While last year's opening session of the Playboy Jazz Festival looked like a bellwether for the future -- celebrating the surge of African and Latin influences in jazz -- this year's opener pointedly switched course. Indeed, Saturday was a reaffirmation of the usual Playboy agenda of rampant, defiant diversity -- which is actually no agenda at all.
While last year’s opening session of the Playboy Jazz Festival looked like a bellwether for the future — celebrating the surge of African and Latin influences in jazz — this year’s opener pointedly switched course. Indeed, Saturday was a reaffirmation of the usual Playboy agenda of rampant, defiant diversity — which is actually no agenda at all. Furthermore, it took a nonjazz act, Keb’ Mo’, to kick into gear what up to that point had been a fairly uneventful afternoon — and the most stimulating, most radical act of the lot, Medeski, Martin and Wood, had the good fortune to close the evening.
In the early going, the festival’s often uncanny sense of timing seemed to be off, the wrong acts on at the wrong times, doing little to catch the attention of the partying, dining, box-hopping, sunbathing 17,000-plus on hand. Singer Banu Gibson’s lighthearted, entertaining succession of Dixieland, swing re-creations and boogie woogies — complete with jitterbug dancers and a nostalgic appearance by veteran singer-dancer Fayard Nicholas — would have been more effective late in the afternoon when they could attract the hordes of handkerchief-wavers.
Likewise, the sole Latin act of the day, the Afro-Cuban All-Stars led by Juan de Marcos Gonzalez (founder of Sierra Maestra and one of the sparkplugs behind the Buena Vista Social Club) should have been skedded late at night to catch the rising energy level following dinnertime. In any case, their conventional Afro-Cuban grooves never caught fire at mid-afternoon, not helped by weak individual solos and a congested sound mix.
Nancy Wilson, normally a headliner, went on at an oddly early time — and she responded with a set that gradually slowed to a crawl, her drawn-out vocal mannerisms more wayward than ever, trying in vain to create intimacy in a huge concrete amphitheater.
Yes, Max Roach is a living legend, one of the last active bebop pioneers and thankfully never content to remain stuck in that bag — as his driving, complex backing for the fulminations of tenor saxophonist Odean Pope and trumpeter Cecil Bridgewater indicated. But the more Roach’s band played, the more unfocused and listless it became, and the great drummer seemed completely drained by set’s close.
Yet with the crack of Keb’ Mo’s funky electric dobro on “It Hurts Me Too,” the festival was jolted to life — and from that point to the end, things were popping. Keb’ Mo’ is an inspired eclectic and a canny showman, ranging easily from hard-core blues to the soul-pop of the Winstons’ “Color Him Father,” shifting smoothly from super-cool B.B. King-like electric work to unaccompanied country-folk fingerpicking on an acoustic guitar.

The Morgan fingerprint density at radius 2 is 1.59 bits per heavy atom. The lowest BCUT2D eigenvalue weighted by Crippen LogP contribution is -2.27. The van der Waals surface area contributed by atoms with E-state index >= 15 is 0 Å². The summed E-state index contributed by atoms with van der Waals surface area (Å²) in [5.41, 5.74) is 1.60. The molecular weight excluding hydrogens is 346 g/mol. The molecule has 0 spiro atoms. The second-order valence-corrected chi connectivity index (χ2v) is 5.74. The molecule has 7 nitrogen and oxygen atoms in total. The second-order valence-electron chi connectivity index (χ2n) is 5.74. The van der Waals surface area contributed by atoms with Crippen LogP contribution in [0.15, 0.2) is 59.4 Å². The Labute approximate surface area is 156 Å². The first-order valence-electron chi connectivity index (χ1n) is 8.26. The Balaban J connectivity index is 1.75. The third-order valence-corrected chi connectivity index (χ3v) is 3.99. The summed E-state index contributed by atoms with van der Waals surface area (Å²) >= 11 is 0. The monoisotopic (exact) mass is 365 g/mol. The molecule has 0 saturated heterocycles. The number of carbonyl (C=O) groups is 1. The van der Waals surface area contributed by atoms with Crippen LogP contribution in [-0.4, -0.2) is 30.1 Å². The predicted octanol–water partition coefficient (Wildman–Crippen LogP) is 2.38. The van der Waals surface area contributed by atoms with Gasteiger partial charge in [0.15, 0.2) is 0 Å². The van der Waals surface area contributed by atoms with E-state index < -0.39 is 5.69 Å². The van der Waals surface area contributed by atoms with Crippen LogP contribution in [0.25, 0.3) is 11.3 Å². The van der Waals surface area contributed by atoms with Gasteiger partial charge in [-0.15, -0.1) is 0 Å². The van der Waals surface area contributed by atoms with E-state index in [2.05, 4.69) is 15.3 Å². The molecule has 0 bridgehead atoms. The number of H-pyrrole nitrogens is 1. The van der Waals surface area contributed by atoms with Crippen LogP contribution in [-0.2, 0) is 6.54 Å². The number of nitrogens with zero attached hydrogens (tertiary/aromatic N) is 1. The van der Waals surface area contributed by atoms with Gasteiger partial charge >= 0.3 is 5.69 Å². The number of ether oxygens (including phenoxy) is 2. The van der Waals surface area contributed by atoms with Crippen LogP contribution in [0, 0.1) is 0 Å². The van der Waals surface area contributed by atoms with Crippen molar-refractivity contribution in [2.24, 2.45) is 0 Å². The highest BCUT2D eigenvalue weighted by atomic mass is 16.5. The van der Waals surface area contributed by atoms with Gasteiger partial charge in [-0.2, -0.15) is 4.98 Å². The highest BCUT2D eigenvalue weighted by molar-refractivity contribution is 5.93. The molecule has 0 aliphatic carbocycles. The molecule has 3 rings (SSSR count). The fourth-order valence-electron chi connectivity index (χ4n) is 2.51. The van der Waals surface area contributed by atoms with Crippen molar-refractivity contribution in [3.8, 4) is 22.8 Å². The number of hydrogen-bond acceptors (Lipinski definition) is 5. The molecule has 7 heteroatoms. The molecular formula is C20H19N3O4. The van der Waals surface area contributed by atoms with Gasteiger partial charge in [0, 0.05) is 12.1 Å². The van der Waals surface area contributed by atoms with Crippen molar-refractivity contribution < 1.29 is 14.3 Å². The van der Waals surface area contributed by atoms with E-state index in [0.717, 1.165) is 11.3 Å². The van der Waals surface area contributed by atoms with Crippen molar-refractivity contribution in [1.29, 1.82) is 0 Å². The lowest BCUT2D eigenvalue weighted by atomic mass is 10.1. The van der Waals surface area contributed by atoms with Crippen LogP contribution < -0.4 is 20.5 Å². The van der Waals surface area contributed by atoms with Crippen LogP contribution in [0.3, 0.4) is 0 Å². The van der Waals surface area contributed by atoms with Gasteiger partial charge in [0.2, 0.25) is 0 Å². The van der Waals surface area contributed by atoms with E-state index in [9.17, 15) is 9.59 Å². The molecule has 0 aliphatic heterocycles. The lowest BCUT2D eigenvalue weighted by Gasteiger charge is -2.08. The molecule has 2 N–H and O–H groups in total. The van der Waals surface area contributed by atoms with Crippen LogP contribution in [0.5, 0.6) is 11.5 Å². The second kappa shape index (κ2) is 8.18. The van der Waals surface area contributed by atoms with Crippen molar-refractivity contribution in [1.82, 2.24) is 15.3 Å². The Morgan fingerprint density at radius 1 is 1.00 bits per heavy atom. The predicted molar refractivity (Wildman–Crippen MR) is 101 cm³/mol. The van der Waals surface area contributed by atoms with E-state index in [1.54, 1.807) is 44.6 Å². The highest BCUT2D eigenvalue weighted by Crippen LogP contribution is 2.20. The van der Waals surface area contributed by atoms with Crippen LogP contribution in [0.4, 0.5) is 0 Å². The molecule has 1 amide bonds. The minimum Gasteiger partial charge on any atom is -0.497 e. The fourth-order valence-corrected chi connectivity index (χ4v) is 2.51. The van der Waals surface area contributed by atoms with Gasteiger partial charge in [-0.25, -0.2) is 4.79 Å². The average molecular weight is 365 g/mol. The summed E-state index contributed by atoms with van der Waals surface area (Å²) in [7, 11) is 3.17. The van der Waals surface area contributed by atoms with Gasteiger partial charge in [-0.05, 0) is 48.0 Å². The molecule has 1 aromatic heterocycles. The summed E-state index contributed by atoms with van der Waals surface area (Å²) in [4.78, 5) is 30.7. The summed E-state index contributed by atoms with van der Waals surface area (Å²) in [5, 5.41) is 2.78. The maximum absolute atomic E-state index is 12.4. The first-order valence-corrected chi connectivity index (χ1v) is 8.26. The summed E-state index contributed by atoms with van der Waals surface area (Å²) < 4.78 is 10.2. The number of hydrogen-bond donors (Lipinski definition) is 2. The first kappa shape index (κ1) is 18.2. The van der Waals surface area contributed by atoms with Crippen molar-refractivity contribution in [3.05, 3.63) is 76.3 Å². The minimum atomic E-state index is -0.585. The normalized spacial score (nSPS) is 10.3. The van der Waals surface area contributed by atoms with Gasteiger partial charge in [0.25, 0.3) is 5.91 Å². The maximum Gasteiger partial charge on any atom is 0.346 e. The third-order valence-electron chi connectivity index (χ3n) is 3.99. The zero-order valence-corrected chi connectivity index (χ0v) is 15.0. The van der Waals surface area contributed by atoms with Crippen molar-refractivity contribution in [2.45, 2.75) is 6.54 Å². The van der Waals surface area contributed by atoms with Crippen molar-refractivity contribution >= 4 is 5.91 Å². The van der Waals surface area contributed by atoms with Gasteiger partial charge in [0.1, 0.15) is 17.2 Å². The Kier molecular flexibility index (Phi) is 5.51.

Somehow, Charles Lloyd segued easily from Mo’s sassy, swaggering final numbers into a free-flowing, eccentrically refreshing bag of his own — heavily tilted on this occasion toward Billy Strayhorn (“A Flower Is a Lovesome Thing,” “Lotus Blossom”), with John Abercrombie’s off-kilter guitar always offering spare, intelligent commentary. An unattended second drum kit could be seen on the right — that was a nod to the late Billy Higgins, who originally was set to make the gig — and Dwight Trible offered a fiercely keening vocalese in a somber parting tribute. David Benoit also indulged in memorials, though of a more joyous kind, sprinkling several infectious tunes by the late Vince Guaraldi (“Freda,” “Linus and Lucy,” “The Red Baron,” “Cast Your Fate to the Wind”) into a set that balanced pushing, vigorous bop piano excursions with his usual smooth jazz signatures.
The Carnegie Hall Jazz Band set could have been considered one big memorial — first to Louis Armstrong (“What a Wonderful World”) and then to John Coltrane with an expansive, cyclical Slide Hampton-arranged reinterpretation of “A Love Supreme.” But while some of the big band textures did seem rather tame, guest tenor sax soloist Michael Brecker broke loose with some of the most fiery, high-energy work that we’ve heard from him, leading to a battle royal and simultaneous freakout from the entire sax section. Leader Jon Faddis confined his solo trumpet and growling vocals to the Satchmo tune, letting the underrated Lew Soloff take the high-flying, crisp solo trumpet honors in the concluding “Giant Steps.”
Finally, Medeski, Martin and Wood came out smokin’ and didn’t let up for a nanosecond, laying down their complex, run-on, deep-pile, acid-jazz grooves for about an hour. Strikingly, like the so-called Young Lions, these three are neo-classicists — from their choice of old instruments to their roots in the past (James Brown, electric Miles Davis, etc.). The difference is that these guys push their sources deliriously beyond the old limits, as John Medeski coaxed weird, abstract electronic music out of his battered Hammond B3, Clavinet and Wurlitzer piano and somehow turned the awkward old Mellotron into a funk instrument.
Anyone who got his jazz education solely from Ken Burns’ narrowly defined series on PBS would have been ill-prepared for this great act or, for that matter, most of the Playboy Jazz Festival.